_draw? : ( game : Game ) => void;

	_onResize? : ( game : Game ) => void | boolean;
	_onMouseMove? : ( game : Game ) => void | boolean;
	_onMouseDown? : ( game : Game ) => void | boolean;
	_onMouseUp? : ( game : Game ) => void | boolean;
	_onClick? : ( game : Game ) => void | boolean;
	_onDoubleClick? : ( game : Game ) => void | boolean;
	_onKeyDown? : ( game : Game ) => void | boolean;
	_onKeyUp? : ( game : Game ) => void | boolean;

}

Within the Game class, which is used to manage everything on the screen, the following methods can be used to add and remove (push and pop) states:

Game.ts (partial extract)

export default class Game {

	private _stateStack : Array = [];

	public pushState( state : GameState ) : void {
		if (this._stateStack.length > 0) {
			this._runDestruct();
		}

		this._stateStack.push(state);

		this._runConstruct();
	}

	public popState() : void {
		if (this._stateStack.length === 0) {
			return;
		}

		this._runDestruct();

		this._stateStack.pop();

		if (this._stateStack.length > 0) {
			this._runConstruct();
		}
	}

	public replaceState( state : GameState ) : void {
		const lastIndex = this._stateStack.length - 1;

		if (lastIndex >= 0) {
			this._runDestruct();

			this._stateStack[lastIndex] = state;
		} else {
			this._stateStack.push(state);
		}

		this._runConstruct();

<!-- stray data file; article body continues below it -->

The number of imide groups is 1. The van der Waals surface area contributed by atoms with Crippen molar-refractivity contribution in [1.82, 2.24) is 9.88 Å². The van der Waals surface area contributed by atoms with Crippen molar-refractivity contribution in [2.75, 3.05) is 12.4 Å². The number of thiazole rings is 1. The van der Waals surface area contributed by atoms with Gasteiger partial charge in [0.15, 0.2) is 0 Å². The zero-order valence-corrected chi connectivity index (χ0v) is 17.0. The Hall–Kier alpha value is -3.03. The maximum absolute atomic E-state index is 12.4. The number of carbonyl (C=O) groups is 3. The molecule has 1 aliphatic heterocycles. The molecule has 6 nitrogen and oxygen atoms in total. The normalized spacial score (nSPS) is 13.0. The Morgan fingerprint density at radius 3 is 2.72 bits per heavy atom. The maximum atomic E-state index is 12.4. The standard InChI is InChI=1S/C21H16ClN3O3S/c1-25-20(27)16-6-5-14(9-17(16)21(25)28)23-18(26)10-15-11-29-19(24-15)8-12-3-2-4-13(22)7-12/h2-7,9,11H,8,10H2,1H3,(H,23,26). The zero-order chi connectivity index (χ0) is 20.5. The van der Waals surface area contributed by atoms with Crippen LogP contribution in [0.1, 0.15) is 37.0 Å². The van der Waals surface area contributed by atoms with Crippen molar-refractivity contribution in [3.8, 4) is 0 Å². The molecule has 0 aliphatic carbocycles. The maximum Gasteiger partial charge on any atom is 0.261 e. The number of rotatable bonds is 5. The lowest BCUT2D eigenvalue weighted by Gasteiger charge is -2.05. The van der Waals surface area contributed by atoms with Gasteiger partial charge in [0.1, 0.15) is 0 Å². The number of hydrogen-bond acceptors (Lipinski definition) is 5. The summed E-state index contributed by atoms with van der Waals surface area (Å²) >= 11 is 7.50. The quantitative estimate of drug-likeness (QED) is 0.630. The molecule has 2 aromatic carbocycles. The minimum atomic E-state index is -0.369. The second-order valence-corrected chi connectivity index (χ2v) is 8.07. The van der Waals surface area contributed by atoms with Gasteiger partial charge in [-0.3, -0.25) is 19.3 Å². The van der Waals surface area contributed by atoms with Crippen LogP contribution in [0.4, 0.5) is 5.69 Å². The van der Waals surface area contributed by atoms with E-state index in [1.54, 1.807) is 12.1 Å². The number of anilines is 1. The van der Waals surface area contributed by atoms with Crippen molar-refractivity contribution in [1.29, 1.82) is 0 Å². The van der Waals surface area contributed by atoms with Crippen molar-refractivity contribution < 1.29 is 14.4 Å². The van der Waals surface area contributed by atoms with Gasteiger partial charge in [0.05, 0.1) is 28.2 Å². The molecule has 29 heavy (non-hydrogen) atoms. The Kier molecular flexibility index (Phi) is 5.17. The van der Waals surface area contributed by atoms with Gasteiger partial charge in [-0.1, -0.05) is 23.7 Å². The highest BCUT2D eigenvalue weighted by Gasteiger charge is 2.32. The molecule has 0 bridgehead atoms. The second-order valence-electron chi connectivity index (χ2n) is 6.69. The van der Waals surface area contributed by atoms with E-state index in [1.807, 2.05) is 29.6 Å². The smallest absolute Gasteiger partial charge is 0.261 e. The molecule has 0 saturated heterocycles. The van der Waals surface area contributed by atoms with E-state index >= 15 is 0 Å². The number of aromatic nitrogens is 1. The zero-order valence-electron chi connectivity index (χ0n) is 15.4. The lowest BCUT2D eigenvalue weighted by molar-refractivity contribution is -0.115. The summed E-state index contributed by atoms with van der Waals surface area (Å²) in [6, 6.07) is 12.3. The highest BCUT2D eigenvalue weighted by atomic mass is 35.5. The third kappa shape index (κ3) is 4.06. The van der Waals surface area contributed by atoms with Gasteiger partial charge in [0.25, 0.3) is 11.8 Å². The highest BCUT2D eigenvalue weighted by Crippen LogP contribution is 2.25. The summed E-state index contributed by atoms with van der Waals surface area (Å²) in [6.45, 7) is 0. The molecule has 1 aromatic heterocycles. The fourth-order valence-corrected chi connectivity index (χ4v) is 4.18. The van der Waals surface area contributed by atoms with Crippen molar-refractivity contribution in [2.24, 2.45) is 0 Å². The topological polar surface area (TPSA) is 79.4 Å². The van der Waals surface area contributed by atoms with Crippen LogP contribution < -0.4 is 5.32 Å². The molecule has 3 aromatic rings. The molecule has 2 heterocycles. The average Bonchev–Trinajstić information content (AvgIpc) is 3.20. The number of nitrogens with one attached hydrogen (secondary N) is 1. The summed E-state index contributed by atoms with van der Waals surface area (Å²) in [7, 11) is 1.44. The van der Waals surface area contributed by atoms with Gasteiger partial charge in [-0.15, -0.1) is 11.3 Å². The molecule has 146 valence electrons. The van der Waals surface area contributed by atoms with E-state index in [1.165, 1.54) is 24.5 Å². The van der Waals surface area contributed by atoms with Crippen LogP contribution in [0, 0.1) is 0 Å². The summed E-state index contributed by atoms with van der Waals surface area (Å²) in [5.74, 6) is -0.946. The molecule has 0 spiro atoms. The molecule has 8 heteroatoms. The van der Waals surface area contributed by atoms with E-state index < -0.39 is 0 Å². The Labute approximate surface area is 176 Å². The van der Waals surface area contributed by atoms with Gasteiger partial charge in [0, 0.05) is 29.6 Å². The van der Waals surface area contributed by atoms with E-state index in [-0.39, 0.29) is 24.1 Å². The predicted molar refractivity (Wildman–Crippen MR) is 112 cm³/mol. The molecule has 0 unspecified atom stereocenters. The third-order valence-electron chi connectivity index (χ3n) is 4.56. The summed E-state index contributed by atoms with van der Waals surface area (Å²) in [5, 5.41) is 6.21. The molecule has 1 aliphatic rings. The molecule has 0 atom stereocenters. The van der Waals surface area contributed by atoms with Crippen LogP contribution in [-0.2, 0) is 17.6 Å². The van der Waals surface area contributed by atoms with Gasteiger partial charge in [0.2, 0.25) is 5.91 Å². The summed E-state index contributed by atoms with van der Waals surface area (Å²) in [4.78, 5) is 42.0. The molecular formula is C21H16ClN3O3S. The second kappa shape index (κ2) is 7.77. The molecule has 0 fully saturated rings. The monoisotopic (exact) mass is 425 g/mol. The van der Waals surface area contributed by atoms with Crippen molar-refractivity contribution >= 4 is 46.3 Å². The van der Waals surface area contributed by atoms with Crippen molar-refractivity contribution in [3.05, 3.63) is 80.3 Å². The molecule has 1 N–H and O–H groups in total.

}

	public peekState() : GameState | null {
		const stateStack = this._stateStack;
		const stateIndex = stateStack.length - 1;

		return ((stateIndex < 0) ? null : stateStack[stateIndex]);
	}

}

Beginning the Game: the Initial Screen

The only thing you have to do before you start to play is choose how hard you want the gameplay to be.

There are varying levels of difficulty, from “Very Easy” to “Very Hard” and even “Genius”, but, by default, the game loads in the “Medium” setting, which should give a good degree of difficulty for most players.

A screenshot of the opening screen for the game "Know your Flags".
When you first start the game, the initial screen should look like this.

If you want to start on the “Very Easy” level, which will give you fewer multiple-choice options, just select it from the drop-down list. Once you complete the game with a reasonable score on a certain difficulty-level, you can always make it harder, which means that there should always be an increasingly tricky challenge available, until you’ve mastered your reaction times and memorized all of the flags that can possibly appear.

How to Play the Game

When you press the “Start” button, the game will begin immediately.

You will then be shown an image of a national flag underneath the header that contains the text “Know Your Flags”, the game’s title. It’s your job, of course, to identify which country the currently visible flag belongs to.

A screenshot of the flag-identifying game in action.